In today’s world economy, the services that relate to international activities, international investments, international trade and international financial and business activities in general, such as international banking services, international insurance services, international financial services and generally all other specialized services, legal, accounting etc, constitute a very important matter - a matter worth many trillions of dollars and not only that. They constitute a very lucrative, if not the most lucrative sector of the world economy. The so-called offshore centres greatly enjoy the benefits of this international business and as we shall be seeing further on, this success is due neither to the possibly favorable tax measures that they employ, nor to some confidentiality procedures that they might have.

Despite this fact, the great economic powers are making a strenuous effort, and not always in good faith, to stigmatize and neutralize these offshore centres in order to force this international business and activity to turn towards their own service centres in New York, London, Frankfurt and elsewhere. Let us all recall the great fuss that was created about the Russian money and the various accusations and exorcisms that the USA fired against Cyprus and others on this matter. And let us all recall which country and which bank we saw and recognized sitting at the Cash Registry of the Russian deposits after all the noise and dust had settled.

As mentioned earlier, the international business community is using offshore companies and consequently offshore centres to carry out its international activities, for many reasons and far more important than taxation. In consequence, the effort and the campaign of the different international organizations to neutralize the offshore centres or to reduce their activity and their influence on the world economy, is doomed to fail.

  • The international entrepreneurs use offshore companies and offshore centres to avoid the bureaucratic procedures in their countries that are usually time-consuming and costly. We all know that international activities require speed, agility and flexibility that only the offshore centres can offer.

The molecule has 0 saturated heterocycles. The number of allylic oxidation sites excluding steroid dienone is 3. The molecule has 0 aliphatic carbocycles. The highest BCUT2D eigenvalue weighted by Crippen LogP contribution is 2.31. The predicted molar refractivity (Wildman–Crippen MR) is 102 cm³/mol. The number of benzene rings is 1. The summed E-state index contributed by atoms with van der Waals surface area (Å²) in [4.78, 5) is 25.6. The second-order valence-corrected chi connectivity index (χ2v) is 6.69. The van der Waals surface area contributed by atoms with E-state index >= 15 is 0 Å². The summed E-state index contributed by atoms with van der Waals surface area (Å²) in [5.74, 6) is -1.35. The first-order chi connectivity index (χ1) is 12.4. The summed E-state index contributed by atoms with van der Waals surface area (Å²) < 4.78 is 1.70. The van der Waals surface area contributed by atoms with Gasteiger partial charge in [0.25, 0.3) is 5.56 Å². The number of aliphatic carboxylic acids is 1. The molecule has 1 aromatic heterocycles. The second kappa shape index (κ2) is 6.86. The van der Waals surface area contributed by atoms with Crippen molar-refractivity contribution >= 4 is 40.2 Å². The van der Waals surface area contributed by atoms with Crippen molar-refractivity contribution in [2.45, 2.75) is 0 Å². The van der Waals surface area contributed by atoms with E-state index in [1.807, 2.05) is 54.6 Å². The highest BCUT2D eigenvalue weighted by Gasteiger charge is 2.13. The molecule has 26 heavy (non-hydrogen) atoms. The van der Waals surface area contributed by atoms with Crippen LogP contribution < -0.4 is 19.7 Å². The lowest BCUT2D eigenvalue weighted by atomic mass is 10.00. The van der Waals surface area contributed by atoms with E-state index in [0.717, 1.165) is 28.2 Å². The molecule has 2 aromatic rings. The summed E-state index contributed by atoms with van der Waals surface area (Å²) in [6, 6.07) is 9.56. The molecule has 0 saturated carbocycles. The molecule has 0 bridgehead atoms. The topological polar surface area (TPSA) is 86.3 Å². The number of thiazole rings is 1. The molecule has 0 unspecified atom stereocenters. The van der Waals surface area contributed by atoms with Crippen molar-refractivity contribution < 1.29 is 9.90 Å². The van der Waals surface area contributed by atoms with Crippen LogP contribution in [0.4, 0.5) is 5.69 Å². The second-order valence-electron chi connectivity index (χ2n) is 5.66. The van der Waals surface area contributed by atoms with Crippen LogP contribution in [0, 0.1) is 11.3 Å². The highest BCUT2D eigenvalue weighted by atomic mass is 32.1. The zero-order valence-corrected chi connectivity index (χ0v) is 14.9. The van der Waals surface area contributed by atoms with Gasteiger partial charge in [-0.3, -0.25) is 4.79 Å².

• In some cases the international entrepreneur is forced to resort to the offshore centres to register a Captive Insurance Company, an institution that the legal regime of his country probably does not even recognize.
  • Offshore companies are established in offshore centres in order to achieve faster and cheaper registration in various stock exchanges. NASDAQ is an example, which has more relaxed regulations for offshore companies which have been established in offshore centres.
  • People who are engaged in international activities often resort to offshore centres in order to avoid or reduce political risks. A German company may feel more secure if it invests in Iran for example via a small neutral country rather than directly, due to the fact that the risks of nationalization or of future hostile confrontation are minimized.
  • One of the most characteristic features of international monetary or business transactions is the precision of the time for payment. How can a country that has strict currency exchange restrictions which delay the approval procedure for payment guarantee precision in the time for payment? Consequently, the businessman of this country, in order to be fully assured that he will fulfill his obligations and will not stain his reputation and lose his business, must take refuge in the offshore centres and the offshore company so as to be able to respond to his obligations in due time.